His life in New York was surrounded by esteemed artists, writers, and intellectuals of the postwar world. It was in the 1940s that he began to forge a diverse career path encompassing roles as a gallery artist, a magazine contributor, an advertising creative, and a textile and stage set designer. As well as a muralist. But behind it, all was a line on a page. Steinberg’s perceptiveness regarding lines and his imaginative approach to visual representation drew inspiration from the same artistic realm as giants like Paul Klee, Max Ernst, or Picasso. He defied fitting into a single box. While the world had gone Pop, he was more Cubist/Surrealist with a strong dash of children’s art. Rube Goldberg-ian flourishes, free-association squiggles and scribbles, straight lines that continue so long that they shift pictorial purposes. He loved the New Yorker and found immense satisfaction in the knowledge that the magazine reached a broad audience of cultured readers that would allow him to be a man of ideas. Over six decades, he was a force: 87 covers, 333 cartoons, and 71 portfolios containing 469 drawings for The New Yorker.
Of the eight murals Steinberg created over his career, the Mural of Cincinnati stands alone as the one painted entirely by his hand. He voiced his exhaustion in response to the demands of working on such a substantial scale by saying, “Those nuts who construct cathedrals out of toothpicks must feel like this when they’ve finished.” He made one site visit in the late 1940s in search of inspiration. Still, the only local landmarks Steinberg depicted in the mural were the Tyler Davidson Fountain, the Roebling Suspension Bridge, a muddy Ohio River, and the Mount Adams incline, defunct by 1948. The Roebling Suspension Bridge is a historic engineering marvel that spans the Ohio River to connect Cincinnati with Covington, Kentucky. It was a precursor to Roebling’s later design of the Brooklyn Bridge. In Steinberg’s hands, the Bridge is a graceful expression of dynamism; the cables spontaneously intersect and overlap, almost like an explosion from a firework. Below is a parade of pedestrians, vehicles, horses, and dogs as they traverse its expanse.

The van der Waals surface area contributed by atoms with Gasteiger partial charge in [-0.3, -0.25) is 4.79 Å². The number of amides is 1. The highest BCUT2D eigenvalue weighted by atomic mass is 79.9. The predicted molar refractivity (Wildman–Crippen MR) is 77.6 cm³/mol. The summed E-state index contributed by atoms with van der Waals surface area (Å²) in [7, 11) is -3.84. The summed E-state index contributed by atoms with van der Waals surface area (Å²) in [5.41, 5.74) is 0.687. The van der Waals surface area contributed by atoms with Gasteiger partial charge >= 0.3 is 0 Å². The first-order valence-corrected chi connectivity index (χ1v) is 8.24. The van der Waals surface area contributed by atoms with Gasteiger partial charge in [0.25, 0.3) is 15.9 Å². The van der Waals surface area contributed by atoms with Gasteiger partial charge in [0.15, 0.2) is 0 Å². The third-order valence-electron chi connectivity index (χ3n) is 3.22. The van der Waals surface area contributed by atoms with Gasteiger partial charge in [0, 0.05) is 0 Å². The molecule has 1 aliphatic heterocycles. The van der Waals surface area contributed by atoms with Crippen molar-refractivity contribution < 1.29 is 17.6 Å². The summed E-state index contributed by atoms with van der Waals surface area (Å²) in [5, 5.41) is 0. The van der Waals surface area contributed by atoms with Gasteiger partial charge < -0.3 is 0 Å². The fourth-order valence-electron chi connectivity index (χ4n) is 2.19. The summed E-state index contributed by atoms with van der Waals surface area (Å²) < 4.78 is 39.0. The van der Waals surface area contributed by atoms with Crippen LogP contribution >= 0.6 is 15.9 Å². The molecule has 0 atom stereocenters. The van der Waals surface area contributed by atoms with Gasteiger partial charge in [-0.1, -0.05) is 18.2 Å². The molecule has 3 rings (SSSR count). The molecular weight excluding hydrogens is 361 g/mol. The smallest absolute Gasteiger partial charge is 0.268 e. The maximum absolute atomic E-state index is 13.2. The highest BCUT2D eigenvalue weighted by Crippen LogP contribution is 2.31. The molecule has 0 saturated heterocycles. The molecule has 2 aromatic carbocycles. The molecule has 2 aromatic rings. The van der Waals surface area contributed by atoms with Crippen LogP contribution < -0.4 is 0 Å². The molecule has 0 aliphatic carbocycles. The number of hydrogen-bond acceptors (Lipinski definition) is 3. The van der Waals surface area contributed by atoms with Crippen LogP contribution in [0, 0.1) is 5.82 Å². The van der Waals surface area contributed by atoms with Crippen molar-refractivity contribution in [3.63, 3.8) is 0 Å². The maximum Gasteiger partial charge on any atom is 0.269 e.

The real stars of Steinberg’s mural are the extravagant people that make up high-society Cincinnati. Floating beside a landscape of fantasy architecture, lavishly dressed men and women gather to dance. Rendered in Anatolian hieroglyphs-style, the figures are larger-than-life and gracefully intertwined in one another’s embraces. There is an inherent contradiction to the figures as despite the women’s flamboyant, eccentric hair and jewelry, the dancers are completely stoic. What should be a scene of vibrancy, a flight of fancy, instead is defined by outward demeanors of calm, composure, and restraint. This is not Toulouse-Lautrec’s Moulin Rouge. Even the gentleman leading his partner into a deep dip executes the movement with utmost professionalism.
With its blend of historic architecture, scenic riverfront, and quirky arts scene, Cincinnati possesses a certain allure that I have always found charming. Steinberg plays all of those aspects up, and with a blend of whimsy, satire, and intellectual depth, he made a city that sprung from a fantastical dream. It’s imaginative and playful. Its buildings are constructed with unconventional shapes, like fanciful castles. Steinberg’s Cincinnati is a place where imagination reigns supreme, where the ordinary is transformed into the extraordinary.